Fittings—Bells: six; 15th, early 15th-century, Bristol foundry, inscribed "Sancte Gabeel ora pro nobis"; 6th, by William Warre, 1593. Brackets: In S. transept— on E. wall, two, first roughly shaped, second square and tapering, mediæval. Chair: In Chancel—of walnut, with turned legs, high back with turned uprights and carved cresting, c. 1700. Chest: In vestry—inscribed R.N., I.C., C.W. 1769. Churchyard Cross: S. of transept, lower part of octagonal shaft on square to octagonal base, probably 15th-century. Coffin-lid: In vestry—tapering slab with enriched cross and stepped calvary, broken, late 13th or early 14th-century. Communion Tables: In vestry—(1) with turned legs, moulded stretchers and frieze with the date 1640 and the letters Deus, R.G., I.B., C.W.; (2) with turned legs and fluted frieze, early 17th-century, top modern. Cupboard: In vestry—modern but incorporating door in two leaves with bolection-moulded panels with shaped heads and crude cherub-heads in spandrels, probably early 18th-century. Doors: In N. doorway— of nail-studded battens with strap-hinges, much decayed, probably mediæval. In S. doorway—nail-studded and panelled with moulded ribs planted on, strap-hinges with ornamental ends, c. 1600, old wooden lock. Font: octagonal bowl with hollow-chamfered lower edge, central and eight small shafts, partly restored, late 12th-century. Glass: In tower—in N. window of ground-stage, fragments of three quarries with roses, 15th-century. In S. transept—in S. window, quarries with suns and foliage, fragments with foliage, a hand holding a bird, double rose and initials Ihc, 15th-century. In nave—in N.W. window, quarries with rosette, borders and flowers, 15th-century; in W. window, part of crowned head and fragment, 15th century. In S. aisle—in S. windows, roundels with roses and crowns, rosettes, foliage etc., 15th-century. Monuments and Floor-slab. Monuments: In chancel— on S. wall (1) to [John Whetcom, S.T.P., rector, 1635], bust of man in civil costume in round-headed niche with strapwork and shield-of-arms; columns at sides supporting skull and book. In S. aisle—on S. wall, (2) to James Cames, 1837, and Elizabeth his wife, 1829, marble wall-tablet by Lester of Dorchester. In churchyard—S.E. of transept, (3) to Robarte Good, 1628–9, table-tomb; E. of chancel, (4) to Thomas Warham, 1612, table-tomb; (5) to Joseph .. evet (?), 1637, head-stone. Floor-slab: In chancel—to Priscilla (Fletcher), wife of John Squier, 1624. Niches: In S. porch— flanking and over S. doorway, three, one with pointed, one with ogee and one with square head, 15th-century. Piscinae: In chancel—recess with shafted jambs and moulded trefoiled head, 13th-century reset, drain modern. In S. transept—in S. wall, recess with trefoiled arch in ogee head, octagonal drain, 15th-century. Plate: includes a cup originally a secular beaker, of 1676 with high repoussé ornament and the initials of the churchwardens for 1678, a cover-paten of 1574, two cups, a paten and a plated flagon all 19th-century, and a brass dish with hammered relief of St. George and the dragon in the centre and punched borders, S. German, early 16th-century. Seating: In S. aisle—oak bench with shaped ends and decayed poppy-heads, 15th-century. In vestry—two 17th-century coffinstools with turned legs. Sundial: On S. face of tower —square slab with simple capping, iron gnomon and date 1630. Miscellanea: Loose in vestry—two stones, one with horseman in medallion (Plate 7) and the other a corbel with a carved flower; in tower—over squint, stone from corbel-table with grotesque mask; incorporated in S. porch—stone with part of carved figure (Plate 8), also the lower part of another delicately carved figure and fragments of cheveron, crinkled ribbon ornament (Plate 8) and mouldings, all late 12th-century. In S. transept—in E. wall, two reset stone corbels, mediæval. In S. aisle—waxwork model of the Deposition, the figures dressed in textile materials, against a background of rocks with foliage and numerous small white flowers, an early 19th-century assemblage of miscellaneous, perhaps Italian, figures.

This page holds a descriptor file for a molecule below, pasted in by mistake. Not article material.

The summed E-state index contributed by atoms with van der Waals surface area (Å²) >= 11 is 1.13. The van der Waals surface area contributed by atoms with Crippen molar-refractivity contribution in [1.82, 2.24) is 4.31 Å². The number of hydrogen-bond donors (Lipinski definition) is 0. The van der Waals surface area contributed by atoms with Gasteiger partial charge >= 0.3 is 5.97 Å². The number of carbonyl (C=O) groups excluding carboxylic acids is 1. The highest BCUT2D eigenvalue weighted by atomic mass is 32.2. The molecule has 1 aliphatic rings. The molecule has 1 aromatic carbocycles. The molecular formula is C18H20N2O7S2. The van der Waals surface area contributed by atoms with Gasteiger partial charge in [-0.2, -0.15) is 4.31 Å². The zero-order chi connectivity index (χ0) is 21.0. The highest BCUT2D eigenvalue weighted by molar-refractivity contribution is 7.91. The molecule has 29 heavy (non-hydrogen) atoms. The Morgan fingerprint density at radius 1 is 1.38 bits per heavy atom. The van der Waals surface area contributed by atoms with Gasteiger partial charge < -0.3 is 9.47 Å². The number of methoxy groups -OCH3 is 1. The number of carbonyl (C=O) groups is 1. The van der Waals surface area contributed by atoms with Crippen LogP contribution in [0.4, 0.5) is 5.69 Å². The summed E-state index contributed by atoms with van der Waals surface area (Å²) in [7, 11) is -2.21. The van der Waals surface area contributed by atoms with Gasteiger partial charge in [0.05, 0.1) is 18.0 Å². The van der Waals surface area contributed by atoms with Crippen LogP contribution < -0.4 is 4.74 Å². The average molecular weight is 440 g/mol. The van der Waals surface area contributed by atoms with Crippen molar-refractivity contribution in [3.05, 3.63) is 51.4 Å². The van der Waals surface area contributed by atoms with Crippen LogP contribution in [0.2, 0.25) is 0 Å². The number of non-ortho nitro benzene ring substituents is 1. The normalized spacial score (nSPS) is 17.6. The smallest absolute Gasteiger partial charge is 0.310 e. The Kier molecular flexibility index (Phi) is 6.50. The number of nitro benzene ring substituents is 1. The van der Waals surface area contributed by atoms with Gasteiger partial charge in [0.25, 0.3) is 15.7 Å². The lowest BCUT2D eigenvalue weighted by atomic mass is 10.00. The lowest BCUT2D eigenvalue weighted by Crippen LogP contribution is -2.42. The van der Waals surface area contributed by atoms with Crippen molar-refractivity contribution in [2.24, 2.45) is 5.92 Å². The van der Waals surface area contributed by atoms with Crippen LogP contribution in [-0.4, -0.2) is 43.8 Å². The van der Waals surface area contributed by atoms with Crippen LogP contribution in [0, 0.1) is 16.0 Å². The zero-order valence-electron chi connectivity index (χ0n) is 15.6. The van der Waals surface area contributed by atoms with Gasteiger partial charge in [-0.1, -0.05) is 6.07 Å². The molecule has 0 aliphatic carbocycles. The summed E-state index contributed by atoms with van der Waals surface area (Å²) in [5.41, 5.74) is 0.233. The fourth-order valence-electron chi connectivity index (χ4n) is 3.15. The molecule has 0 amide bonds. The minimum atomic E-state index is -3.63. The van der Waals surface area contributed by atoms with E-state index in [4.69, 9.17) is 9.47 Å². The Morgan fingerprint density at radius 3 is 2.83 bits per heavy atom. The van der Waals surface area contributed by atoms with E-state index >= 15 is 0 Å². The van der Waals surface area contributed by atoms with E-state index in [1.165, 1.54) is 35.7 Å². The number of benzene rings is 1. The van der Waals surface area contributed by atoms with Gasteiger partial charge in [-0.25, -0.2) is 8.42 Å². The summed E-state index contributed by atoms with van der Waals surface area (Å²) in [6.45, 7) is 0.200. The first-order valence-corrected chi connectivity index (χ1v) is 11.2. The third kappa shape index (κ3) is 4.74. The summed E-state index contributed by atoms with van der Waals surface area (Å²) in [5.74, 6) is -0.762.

a(3) Market Cross at the road-junction in the middle of the village consists of a square base and the lower part of a roughly square stem, the whole standing about 5 ft. high. The shaft has beaded angles and on the W. face are the much-weathered remains of figures standing on a corbelled projection. It is probably of 15th-century date.